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Figure 3. Apoptotic cell death was assessed using the terminal deoxynucleotidyl transferase-mediated biotinylated UTP nick-end labeling method after treatment with tamoxifen (TAM) in combination with trastuzumab or antisense (AS) Bcl-2 in the ZR-75-1 and BT-474 breast carcinoma cell lines. The apoptotic index was calculated compared with that in control cells (TAM, 0.5 μM; trastuzumab, 0.1 μM; AS Bcl-2, 1.0 μM; for details, see Materials and Methods). Results are shown from two representative, independent experiments. Error bars indicate the mean ± standard deviation; asterisks indicate P values < 0.05 (Student t test). MM Bcl-2: mismatch Bcl-2.

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Mechanisms by which Treatment with Trastuzumab or AS Bcl-2 Enhances TAM Sensitivity

To assess the mechanisms by which combination treatment with trastuzumab or AS Bcl-2 enhances sensitivity to TAM, the expression of apoptosis-related proteins was analyzed. The expression of Bcl-2 protein and pAkt after treatment with 1.0 μM AS Bcl-2 plus 1.0 μM TAM was down-regulated, and the expression of Bax and caspase-3 was increased after the treatment for apoptosis in ZR-75-1 cells, whereas cotreatment with MM Bcl-2 did not increase the expression of these proteins (Fig. 4). Although trastuzumab treatment down-regulated pAkt activity to a lesser extent compared with AS Bcl-2 treatment, which was connected with a slight induction of Bax and caspase-3 in BT-474 cells, trastuzumab did not down-regulate Bcl-2 expression. These results indicate that down-regulation of Bcl-2 by AS Bcl-2 or down-regulation of HER-2 by trastuzumab activates apoptotic signal-transduction pathways in breast carcinoma cells and that the susceptibility to apoptotic cell death in response to AS Bcl-2 may be superior to the response to trastuzumab in terms of dual inhibition of Bcl-2-mediated and Akt-mediated antiapoptotic signaling pathways.

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Figure 4. Changes in the expression of apoptosis-related proteins are illustrated after treatment with tamoxifen in (TAM) combination with antisense (AS) Bcl-2 in the ZR-75-1 (A) and BT-474 (B) breast carcinoma cell lines (TAM, 1.0 μM; trastuzumab, 0.1 μM; AS Bcl-2, 1.0 μM; for details, see Materials and Methods). Results are shown from two representative, independent experiments. MM Bcl-2: mismatch Bcl-2; IgG: immunoglobulin G.

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DISCUSSION

  1. Top of page
  2. Abstract
  3. MATERIALS AND METHODS
  4. RESULTS
  5. DISCUSSION
  6. REFERENCES

In the current study, we showed that sensitivity to TAM was modulated by AS Bcl-2 or trastuzumab in receptor-positive breast carcinoma cells. The enhancement of TAM sensitivity by AS Bcl-2 was greater compared with enhancement by trastuzumab. This may be due to a difference in the Bcl-2-mediated antiapoptotic signaling pathway, which is correlated with the inactivation of pAkt. Down-regulation of HER-2 after treatment with trastuzumab does not necessarily decrease Bcl-2 expression, even in the presence of down-regulated pAkt. In contrast, treatment with AS Bcl-2 down-regulated Bcl-2 protein as well as pAkt, suggesting that AS Bcl-2 may exert its inhibitory action through both Bcl-2 and pAkt antiapoptotic pathways in some breast carcinoma cells. Thus, it may be more effective to use AS Bcl-2 than trastuzumab to enhance TAM sensitivity in some receptor-positive breast carcinomas.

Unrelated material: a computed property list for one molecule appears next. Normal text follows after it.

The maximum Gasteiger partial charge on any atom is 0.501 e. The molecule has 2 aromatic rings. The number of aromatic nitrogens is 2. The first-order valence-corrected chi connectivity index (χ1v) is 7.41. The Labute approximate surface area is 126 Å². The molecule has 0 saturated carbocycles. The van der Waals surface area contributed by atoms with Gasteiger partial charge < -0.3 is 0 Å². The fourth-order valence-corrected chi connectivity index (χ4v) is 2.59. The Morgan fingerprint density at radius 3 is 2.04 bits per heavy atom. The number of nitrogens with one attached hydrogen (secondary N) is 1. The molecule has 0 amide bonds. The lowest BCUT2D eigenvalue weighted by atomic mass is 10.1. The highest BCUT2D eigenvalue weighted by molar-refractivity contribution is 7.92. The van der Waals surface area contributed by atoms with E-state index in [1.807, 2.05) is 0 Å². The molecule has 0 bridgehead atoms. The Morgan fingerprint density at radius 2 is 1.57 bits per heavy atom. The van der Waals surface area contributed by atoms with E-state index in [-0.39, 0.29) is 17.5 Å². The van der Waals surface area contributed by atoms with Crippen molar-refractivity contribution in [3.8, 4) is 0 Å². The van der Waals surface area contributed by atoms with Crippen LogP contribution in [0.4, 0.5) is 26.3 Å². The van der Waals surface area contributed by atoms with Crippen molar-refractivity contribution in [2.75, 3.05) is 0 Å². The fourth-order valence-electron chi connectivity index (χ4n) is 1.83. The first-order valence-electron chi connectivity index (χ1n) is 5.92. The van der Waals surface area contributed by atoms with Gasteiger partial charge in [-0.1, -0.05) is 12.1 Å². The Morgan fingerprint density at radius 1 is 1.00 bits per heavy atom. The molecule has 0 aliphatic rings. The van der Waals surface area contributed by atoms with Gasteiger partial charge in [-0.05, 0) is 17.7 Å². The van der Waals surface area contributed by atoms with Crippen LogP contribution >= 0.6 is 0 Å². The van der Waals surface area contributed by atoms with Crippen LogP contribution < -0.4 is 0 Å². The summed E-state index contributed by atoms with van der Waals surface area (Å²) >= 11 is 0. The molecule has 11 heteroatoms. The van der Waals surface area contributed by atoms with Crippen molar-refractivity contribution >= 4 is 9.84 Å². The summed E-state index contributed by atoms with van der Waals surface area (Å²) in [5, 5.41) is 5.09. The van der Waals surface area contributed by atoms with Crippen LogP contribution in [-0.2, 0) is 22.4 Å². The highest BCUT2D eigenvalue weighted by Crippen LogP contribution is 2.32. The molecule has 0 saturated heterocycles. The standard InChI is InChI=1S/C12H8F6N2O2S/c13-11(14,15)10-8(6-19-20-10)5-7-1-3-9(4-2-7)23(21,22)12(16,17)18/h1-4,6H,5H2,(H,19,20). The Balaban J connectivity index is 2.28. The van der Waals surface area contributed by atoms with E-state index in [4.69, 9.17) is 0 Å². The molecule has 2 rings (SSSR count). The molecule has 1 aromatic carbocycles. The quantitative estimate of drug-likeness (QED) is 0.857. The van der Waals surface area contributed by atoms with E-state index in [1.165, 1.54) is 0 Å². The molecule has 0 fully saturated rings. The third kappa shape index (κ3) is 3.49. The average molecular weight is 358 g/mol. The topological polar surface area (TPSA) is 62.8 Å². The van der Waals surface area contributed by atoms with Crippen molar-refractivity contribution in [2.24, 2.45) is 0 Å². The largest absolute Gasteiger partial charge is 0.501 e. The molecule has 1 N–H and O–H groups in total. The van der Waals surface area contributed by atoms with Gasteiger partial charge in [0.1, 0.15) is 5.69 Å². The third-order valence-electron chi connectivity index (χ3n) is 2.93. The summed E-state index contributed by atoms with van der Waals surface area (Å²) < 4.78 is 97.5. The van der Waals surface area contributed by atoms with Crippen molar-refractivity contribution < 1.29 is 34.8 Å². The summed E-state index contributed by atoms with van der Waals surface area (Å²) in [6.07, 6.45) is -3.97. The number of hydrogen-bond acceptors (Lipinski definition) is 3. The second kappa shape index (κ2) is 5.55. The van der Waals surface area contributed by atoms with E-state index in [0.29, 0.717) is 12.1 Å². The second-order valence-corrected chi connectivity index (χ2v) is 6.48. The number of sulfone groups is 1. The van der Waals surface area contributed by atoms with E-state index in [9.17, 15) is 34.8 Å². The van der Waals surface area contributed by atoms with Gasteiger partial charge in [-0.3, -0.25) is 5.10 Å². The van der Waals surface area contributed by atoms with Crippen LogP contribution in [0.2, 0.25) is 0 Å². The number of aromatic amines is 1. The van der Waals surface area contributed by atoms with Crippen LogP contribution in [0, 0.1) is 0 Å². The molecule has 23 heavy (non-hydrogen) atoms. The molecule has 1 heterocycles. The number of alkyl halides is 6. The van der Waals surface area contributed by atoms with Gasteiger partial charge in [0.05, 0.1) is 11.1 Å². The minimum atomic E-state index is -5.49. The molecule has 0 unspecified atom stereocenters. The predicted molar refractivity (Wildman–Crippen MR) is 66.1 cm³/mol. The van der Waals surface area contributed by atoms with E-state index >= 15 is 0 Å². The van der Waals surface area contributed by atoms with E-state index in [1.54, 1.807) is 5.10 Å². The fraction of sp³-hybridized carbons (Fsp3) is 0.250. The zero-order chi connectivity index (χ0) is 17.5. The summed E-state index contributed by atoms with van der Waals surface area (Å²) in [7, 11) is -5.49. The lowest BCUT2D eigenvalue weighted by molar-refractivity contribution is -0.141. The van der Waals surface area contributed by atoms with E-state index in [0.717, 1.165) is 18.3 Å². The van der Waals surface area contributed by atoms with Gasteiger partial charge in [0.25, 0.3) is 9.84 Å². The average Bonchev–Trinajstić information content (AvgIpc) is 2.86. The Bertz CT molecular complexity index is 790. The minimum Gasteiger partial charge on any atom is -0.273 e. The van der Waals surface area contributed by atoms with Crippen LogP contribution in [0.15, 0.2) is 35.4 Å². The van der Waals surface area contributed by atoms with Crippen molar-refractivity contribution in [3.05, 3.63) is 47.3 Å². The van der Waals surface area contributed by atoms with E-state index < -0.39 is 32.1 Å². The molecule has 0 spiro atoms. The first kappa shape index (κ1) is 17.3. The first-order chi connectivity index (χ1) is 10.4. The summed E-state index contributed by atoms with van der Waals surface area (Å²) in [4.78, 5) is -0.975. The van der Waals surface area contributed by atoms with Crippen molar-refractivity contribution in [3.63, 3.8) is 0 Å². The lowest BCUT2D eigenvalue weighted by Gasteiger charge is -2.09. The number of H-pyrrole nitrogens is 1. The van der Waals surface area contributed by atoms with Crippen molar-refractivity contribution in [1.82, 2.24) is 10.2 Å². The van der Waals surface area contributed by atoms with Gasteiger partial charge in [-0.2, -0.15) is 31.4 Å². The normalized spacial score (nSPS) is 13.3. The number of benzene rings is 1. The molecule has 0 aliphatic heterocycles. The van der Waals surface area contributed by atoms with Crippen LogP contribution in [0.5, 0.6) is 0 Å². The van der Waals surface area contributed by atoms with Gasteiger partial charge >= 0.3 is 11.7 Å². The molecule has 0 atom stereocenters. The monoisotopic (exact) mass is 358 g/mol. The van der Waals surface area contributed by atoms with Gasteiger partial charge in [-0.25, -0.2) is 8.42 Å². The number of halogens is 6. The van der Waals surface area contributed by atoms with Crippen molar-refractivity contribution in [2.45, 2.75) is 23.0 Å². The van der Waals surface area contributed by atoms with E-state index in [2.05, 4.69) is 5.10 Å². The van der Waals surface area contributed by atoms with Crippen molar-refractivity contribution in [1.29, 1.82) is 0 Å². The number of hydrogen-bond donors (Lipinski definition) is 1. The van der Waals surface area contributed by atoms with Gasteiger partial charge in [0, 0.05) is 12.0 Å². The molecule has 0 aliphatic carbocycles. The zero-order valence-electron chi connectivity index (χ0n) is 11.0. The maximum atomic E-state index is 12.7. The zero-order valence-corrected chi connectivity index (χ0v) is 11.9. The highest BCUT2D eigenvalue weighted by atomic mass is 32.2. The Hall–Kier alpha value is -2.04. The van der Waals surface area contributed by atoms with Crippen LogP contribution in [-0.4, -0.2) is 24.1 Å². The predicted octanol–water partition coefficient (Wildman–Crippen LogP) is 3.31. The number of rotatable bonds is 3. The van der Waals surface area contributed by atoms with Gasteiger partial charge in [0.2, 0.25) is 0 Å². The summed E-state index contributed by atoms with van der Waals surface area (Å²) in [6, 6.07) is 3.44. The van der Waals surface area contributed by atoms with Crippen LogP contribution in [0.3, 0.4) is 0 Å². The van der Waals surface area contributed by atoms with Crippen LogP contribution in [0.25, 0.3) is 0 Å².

It is believed that antiapoptotic signaling pathways involve Bcl-2 and pAkt.9, 10 Overexpression of Bcl-2 has been found in 60–80% of breast carcinomas, and overexpression of Akt also has been reported in several human malignancies.31, 32 The molecular mechanisms by which overexpression of Bcl-2 or Akt produces resistance to apoptosis may involve the following: 1) inhibition of cytochrome c release from mitochondria and inhibition of homodimerization with Bax by Bcl-2, which blocks caspase cascades33; 2) phosphorylation of Bad and inhibition of caspase-9 activation by Akt34, 35; 3) induction of Bcl-2 expression by Akt through CREB36; and 4) activation of NF-κB by Akt and activation of inhibitor-of-apoptosis proteins.37 Thus, Bcl-2 and Akt are involved in multiple antiapoptotic signaling pathways. With respect to the mechanism of TAM resistance, it has been reported that breast carcinoma cells can undergo hormone-independent growth and, in turn, growth factor-dependent growth activated by the transcription factor AP-1.38 Overexpression of HER-2 is observed in TAM-resistant cells,39 and treatment with trastuzumab overcomes this resistance.40 Moreover, TAM resistance also is induced by overexpression of Akt and Bcl-2.41 Despite the fact that overall survival is better in patients with Bcl-2-overexpressing breast carcinoma than in patients with non-Bcl-2-overexpressing breast carcinoma, increased Bcl-2 expression causes resistance not only to antitumor drugs but also to TAM in breast carcinoma cells. pAkt-positive breast carcinomas are more prone to recur with distant metastases, which is an independent prognostic factor.42 These findings indicate that modulation of HER-2 and Bcl-2 with AS and antibody to increase TAM sensitivity is a good strategy for the treatment of hormone-independent growth in patients with breast carcinoma who have failed TAM treatment. The clinical use of AS Bcl-2 may be better than trastuzumab in terms of TAM modulation in receptor-positive breast carcinoma cells.